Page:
Jill Biden touts ‘career-related learning’ in Chicago

First Lady Jill Biden met with Chicago-area students, teachers and business leaders on Monday to kick off National Learning Week, stressing that education is a nonpartisan “American issue.”

“Education has always been about employment. And it’s not a red problem or a blue problem. This is an American problem,” Biden told a packed audience of more than 200 at the Loop office of Aon, the global professional services firm. “And everyone has a role to play.”

Biden was joined by Education Secretary Miguel Cardona, Labor Secretary Marty Walsh and Commerce Secretary Gina Raimondo. They spent the day highlighting learning opportunities at the high school and community college level.

The first lady urged Chicago employers to create “inclusive career opportunities” for students from all walks of life. She touted the Biden administration’s commitment to “career-related learning” programs that bridge the gap between what students learn and the careers they eventually find, calling it “the future.” of our workforce.

“With your help, we can build a stronger, more powerful economy for everyone – bottom up and middle,” she said, speaking directly to business leaders and government officials. at Aon, including Chicago Mayor Lori Lightfoot.

Earlier this year, the US Department of Labor announced its Apprenticeship Ambassador Initiative, a nationwide network of more than 200 employers and organizations who are committed to hiring a diverse workforce. The inaugural group includes the co-founders of the Chicago Apprentice Network, Aon, Zurich North America and Accenture.

Aon’s apprentice Terionna Wilson introduced the first lady at Monday’s event. The Chicago native is studying business at Harold Washington College and hopes to work in the insurance industry. She said Biden is “definitely a hugger,” which helped calm her nerves.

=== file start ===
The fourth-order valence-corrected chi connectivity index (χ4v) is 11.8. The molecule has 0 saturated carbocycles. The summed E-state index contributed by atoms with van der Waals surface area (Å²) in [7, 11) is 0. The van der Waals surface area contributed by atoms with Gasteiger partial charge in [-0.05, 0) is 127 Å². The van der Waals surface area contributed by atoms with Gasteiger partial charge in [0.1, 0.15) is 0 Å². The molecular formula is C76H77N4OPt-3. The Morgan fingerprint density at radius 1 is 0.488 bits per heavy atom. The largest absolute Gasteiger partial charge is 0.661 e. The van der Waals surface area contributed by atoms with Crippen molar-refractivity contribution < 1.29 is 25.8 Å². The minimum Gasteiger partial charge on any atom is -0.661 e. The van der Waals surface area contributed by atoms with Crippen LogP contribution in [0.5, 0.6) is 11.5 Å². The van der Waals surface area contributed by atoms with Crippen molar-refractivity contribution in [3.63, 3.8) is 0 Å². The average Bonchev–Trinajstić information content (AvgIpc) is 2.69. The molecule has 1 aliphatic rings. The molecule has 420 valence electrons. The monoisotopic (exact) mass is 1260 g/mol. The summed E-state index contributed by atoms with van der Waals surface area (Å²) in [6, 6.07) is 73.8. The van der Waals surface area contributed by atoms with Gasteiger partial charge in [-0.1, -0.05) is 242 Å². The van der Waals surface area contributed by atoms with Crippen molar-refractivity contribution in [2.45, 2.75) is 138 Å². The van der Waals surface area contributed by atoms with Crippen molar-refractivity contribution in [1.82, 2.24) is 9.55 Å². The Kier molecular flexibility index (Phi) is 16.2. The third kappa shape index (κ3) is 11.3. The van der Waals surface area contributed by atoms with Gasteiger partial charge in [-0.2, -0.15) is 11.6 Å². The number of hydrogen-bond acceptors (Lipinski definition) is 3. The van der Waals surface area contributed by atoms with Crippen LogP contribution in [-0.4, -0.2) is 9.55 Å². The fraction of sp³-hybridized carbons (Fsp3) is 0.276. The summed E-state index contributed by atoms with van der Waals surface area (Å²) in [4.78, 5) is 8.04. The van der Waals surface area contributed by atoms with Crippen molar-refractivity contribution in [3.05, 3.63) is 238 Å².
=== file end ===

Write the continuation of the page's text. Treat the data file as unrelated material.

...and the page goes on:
“Today was pretty amazing. Just being able to shake his hand and be able to talk to him made me feel really good,” she said.

Wilson’s older sister, Teonna, landed a full-time job with Aon after completing an apprenticeship about two years ago. She said it inspired her to pursue bigger goals and hopes the rest of her siblings will follow suit.

“I learned that I wanted something more for myself,” Wilson said. “My main goal is to be stable, to support my family and people in need.”

Biden was greeted at O’Hare International Airport around noon by Cook County Council Speaker Toni Preckwinkle. She traveled to Rolling Meadows High School in the northwest suburbs to meet students in a career path program.

She also discussed the importance of creating practical job opportunities starting in high school.

“As a community college teacher, I see how much we need it and how kids can start early,” Biden said during a panel discussion. “Not everyone needs a four-year degree. It’s a question of jobs.

During the visit, Secretary Cardona announced a new White House initiative called Raise the Bar: Unlocking Career Success, which aims to connect students to high-quality training programs.

He said schools across the country should implement work-based learning programs, dual college enrollment and pathways to industry degrees similar to those at Rolling Meadows.

“If we could take what we have here, bottle it, and transport it across the country, we would have a better country,” Cardona said.

Rolling Meadows student Kate Foley said what her teachers exposed her to initially piqued her interest in engineering. She works with metal printers and other machines at school.

Foley said she was personally motivated after watching her mother battle breast cancer. She wants to continue her education and pursue studies in biomedical engineering so that she can help others avoid what her mother went through.

“There has to be a better way,” Foley said.

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